Buried on Sunday
That is the end of Solomon Grundy.

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Curator Ponders Emily Dickinson’s Eclectic Paper Choices

Emily Dickinson, like many writers scribbled words, phrases and complete poems on a wide variety of papers. In The Manuscripts of Emily Dickinson at The Public Domain review, curator Mike Kelly considers some of the items in the collection at Archives and Special Collections of Amherst College, and wonders if the media might have inspired the message.

“The way hope builds his house”, Amherst Manuscript # 450

“In this instance, Dickinson has cut apart an envelope so all that remains are the flap and a portion of the body. She orients the paper so the point of the flap is at the top then she fills that peak with words: “The way hope builds his house…” Or, to phrase it more directly, she writes a poem about a house on a piece of paper that looks like a house.”

“To be forgot by thee”, Amherst Manuscript # 484

“…it is important to remember that Dickinson was never at a loss for paper, stamps, ink, or pencils. Her father and brother were both lawyers, a profession that depends on ample stores of paper and ink, and many of Dickinson’s extant manuscripts are on standard stationery paper. So when we come across irregular pieces such as this one, one needs to stop and think about her motives…what are we to make of the many…fragments she left behind?”

I imagine Dickinson with a small pencil perched permanently in her hair or on her ear, ready for the instant that inspiration strikes. Too terribly aware that the words must flow as they form in her mind, she did not gamble that they would still be there after scrambling to the writing desk and retrieving stationary, but scribbled them – stream of consciousness – on the nearest media at hand.

How many of those fleeting bursts of creativity have been lost for the lack of a pencil behind our ear?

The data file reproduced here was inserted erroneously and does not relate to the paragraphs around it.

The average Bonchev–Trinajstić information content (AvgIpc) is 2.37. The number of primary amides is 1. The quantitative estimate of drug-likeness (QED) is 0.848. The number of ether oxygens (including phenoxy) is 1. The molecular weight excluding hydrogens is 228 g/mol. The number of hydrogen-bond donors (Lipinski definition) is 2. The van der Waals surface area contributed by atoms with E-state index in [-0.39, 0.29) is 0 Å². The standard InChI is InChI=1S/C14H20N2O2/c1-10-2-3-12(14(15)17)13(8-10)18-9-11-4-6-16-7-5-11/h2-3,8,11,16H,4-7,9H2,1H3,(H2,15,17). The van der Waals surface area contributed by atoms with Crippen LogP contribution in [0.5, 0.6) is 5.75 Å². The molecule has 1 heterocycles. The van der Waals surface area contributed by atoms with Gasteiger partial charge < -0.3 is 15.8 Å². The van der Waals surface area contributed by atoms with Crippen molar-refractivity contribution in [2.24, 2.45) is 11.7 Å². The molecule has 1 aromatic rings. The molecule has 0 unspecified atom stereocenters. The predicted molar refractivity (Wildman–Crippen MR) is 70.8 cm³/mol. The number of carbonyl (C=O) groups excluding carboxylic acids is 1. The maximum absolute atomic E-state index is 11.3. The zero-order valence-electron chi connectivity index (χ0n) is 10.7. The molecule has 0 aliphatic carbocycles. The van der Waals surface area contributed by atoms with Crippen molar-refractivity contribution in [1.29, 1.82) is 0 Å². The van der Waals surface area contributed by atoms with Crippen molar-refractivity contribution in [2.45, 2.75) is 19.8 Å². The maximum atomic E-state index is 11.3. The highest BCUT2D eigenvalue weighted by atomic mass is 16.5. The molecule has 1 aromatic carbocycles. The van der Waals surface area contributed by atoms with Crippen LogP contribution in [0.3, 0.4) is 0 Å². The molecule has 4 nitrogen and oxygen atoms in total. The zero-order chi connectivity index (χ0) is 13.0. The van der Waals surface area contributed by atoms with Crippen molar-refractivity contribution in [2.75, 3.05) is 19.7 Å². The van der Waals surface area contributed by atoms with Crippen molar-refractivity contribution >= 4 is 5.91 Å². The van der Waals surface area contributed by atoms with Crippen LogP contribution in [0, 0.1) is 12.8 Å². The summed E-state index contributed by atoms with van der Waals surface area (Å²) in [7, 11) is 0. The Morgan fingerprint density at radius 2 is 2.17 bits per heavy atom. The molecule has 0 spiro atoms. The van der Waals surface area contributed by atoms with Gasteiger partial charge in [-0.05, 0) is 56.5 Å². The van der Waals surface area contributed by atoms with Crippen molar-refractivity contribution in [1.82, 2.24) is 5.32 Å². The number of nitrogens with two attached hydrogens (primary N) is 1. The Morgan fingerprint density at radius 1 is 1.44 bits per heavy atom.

“This selection of Dickinson manuscripts is merely the tip of the iceberg – all 850 discrete manuscript objects held by Amherst College are freely available online for all to explore. Our hope is that the ability to browse the collection virtually will spark new questions and new approaches to understanding one of the world’s most beloved and enigmatic poets.”

Read Mike Kelly’s full review at The Manuscripts of Emily Dickinson at the Public Domain Review.

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Suli Breaks on Education

Something to think about as school resumes here in Canada.

Suli Breaks

Resist the pressure to judge your students by their academic success. Honour that square peg who is trying to fit into the round hole of school life. Library workers are perfectly situated to try to identify interests beyond school and encourage their development.

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“Twas the Night Before Christmas” 1920 Thomas Edison Video Recording

“Heres a virtual movie of Father Christmas (Santa Claus) reading the poem by Clement Clarke Moore (1779 – 1863) “Twas the Night Before Christmas”. The poem is read definitively by Ernest Hare,and was recorded by Thomas Edison 1920″

Upload and explanation by Videocurious

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Christmas Trees, A Christmas Circular Letter, by Robert Frost

Read by Tom O’Bedlam